|John Hopkins on Thu, 12 Dec 2013 23:02:02 +0100 (CET)|
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|Re: <nettime> History of Computer Art, chap. V|
On 12/Dec/13 00:05, Armin Medosch wrote: Hallo Armin!
my reply was in no way meant to be a "critique" of the whole project as John Hopkins wrongly insinuated. It is just a critique of the title which projects a
Nah, it was a more general reaction on my part, there were a bunch of folks who started to drill down looking for weaknesses in it... This should be a part of the discourse, but seems lop-sided, without much positive spin.
I totally hear your original suggestions -- accuracy in linguistically framing a reductive re-framing of 'reality' is a good thing. And there are more obvious 'mistakes' and less obvious ones. And accuracy, surely is subjective.
I was just remarking on a general nettime response which seems to be (imho) more times skewed to critique or to yawning silence than to praise or support. Seldom praise for folk's efforts. Maybe that occurs back-channel, I don't know. I haven't done a statistical analysis of this situation, so, yes, it's a feeling, I admit.
As a learning facilitator, I recall when I first moved to Reykjavik where I established a photo/electronic media program at the Icelandic Academy (B.W. 'Before the Web'). I was quite troubled that there were no written or visual resources for teaching History of Photography, for example, aside from what I bought with me. (Yes, perhaps books in private hands, but only a couple Icelanders had gone abroad to study contemporary 'art' photography at that point). Even my teaching technically was illegal as I was not a member of the Icelandic Photographers Union -- a trade union!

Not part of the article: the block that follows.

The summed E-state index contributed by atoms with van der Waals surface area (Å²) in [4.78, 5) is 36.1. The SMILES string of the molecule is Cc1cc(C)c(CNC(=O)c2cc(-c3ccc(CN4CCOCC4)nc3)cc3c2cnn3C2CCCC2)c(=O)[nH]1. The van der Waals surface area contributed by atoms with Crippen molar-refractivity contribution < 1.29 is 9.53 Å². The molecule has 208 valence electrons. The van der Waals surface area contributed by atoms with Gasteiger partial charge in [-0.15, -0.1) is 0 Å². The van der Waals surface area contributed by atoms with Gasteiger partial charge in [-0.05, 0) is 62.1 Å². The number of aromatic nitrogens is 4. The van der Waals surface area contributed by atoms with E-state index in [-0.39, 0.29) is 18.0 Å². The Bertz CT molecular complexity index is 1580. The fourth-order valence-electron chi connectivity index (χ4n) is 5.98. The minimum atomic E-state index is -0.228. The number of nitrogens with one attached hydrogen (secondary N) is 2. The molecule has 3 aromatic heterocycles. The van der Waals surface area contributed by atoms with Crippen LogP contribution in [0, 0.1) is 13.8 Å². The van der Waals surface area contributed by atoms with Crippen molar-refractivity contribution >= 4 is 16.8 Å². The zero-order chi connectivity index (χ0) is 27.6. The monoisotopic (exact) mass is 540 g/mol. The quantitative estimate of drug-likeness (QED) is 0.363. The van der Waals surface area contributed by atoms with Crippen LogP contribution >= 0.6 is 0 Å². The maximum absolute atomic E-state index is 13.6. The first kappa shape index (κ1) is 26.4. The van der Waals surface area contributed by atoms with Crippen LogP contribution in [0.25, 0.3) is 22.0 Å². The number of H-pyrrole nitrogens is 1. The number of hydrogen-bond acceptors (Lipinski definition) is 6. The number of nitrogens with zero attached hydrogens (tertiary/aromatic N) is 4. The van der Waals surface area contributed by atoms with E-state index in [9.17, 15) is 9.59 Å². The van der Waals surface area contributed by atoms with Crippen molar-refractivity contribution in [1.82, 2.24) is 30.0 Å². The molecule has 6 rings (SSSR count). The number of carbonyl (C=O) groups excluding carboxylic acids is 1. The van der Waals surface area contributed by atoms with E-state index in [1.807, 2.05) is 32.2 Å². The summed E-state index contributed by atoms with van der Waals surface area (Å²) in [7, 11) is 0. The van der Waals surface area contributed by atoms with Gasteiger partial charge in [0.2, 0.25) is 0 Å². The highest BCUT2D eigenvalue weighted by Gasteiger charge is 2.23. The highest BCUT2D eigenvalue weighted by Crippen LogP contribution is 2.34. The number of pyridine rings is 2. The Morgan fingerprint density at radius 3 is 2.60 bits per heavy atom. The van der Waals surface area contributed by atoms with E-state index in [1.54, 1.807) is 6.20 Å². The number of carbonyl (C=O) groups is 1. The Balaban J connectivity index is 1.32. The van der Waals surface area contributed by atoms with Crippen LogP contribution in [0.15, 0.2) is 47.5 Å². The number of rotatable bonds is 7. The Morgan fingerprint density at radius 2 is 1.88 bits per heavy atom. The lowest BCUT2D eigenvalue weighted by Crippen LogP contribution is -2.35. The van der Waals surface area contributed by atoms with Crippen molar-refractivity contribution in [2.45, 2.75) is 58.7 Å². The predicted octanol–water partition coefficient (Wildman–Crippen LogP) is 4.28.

This dearth of material in many ways was liberating -- no need to 'fight' the canon of history when no one knew anything about it!
But, of course, going back to basics of evolutionary development (paraphrasing Santayana): "Those who cannot learn from history are doomed to repeat it." Having some texts (almost regardless of their content, in my case in Iceland) was better than none. They became the starting point in a discussion, *not* the ending point as a definitive statement of the nature of a former reality. I guess I've always been happy to see texts such as Dr. Dreher's being generated as they (possibly) enrich a learning situation. Happy to the point of being blinded to the negative potential of having reality mis-characterized. But wait that always happens with any reductive re-presentation!
I am hyper-conscious of making that point a constant learning moment, as I find it seems largely forgotten in the education system here in the US. The Bush Regime did a good job of removing 'critical thinking' from K-12 curricula, and thus, half-a-generation later, that lack is seeping, flooding into the universities.
It's true, the discussion occurring in nettime signifies what is always necessary, maybe it was the overall tone that I was objecting to.
BTW, what is that ZKM document sourcebook you spoke of (did Darko author it?) -- do you have a bibliographic entry for that?
Thanks, JH -- ++++++++++++++++++++++++++++++++++++++++++++++++++ Dr. John Hopkins, BSc, MFA, PhD THE KICKSTARTER CAMPAIGN: 10 NOVEMBER - 12 DECEMBER 2013 http://tinyurl.com/neoscenes http://tech-no-mad.net/blog/ ++++++++++++++++++++++++++++++++++++++++++++++++++ # distributed via <nettime>: no commercial use without permission # <nettime> is a moderated mailing list for net criticism, # collaborative text filtering and cultural politics of the nets # more info: http://mx.kein.org/mailman/listinfo/nettime-l # archive: http://www.nettime.org contact: firstname.lastname@example.org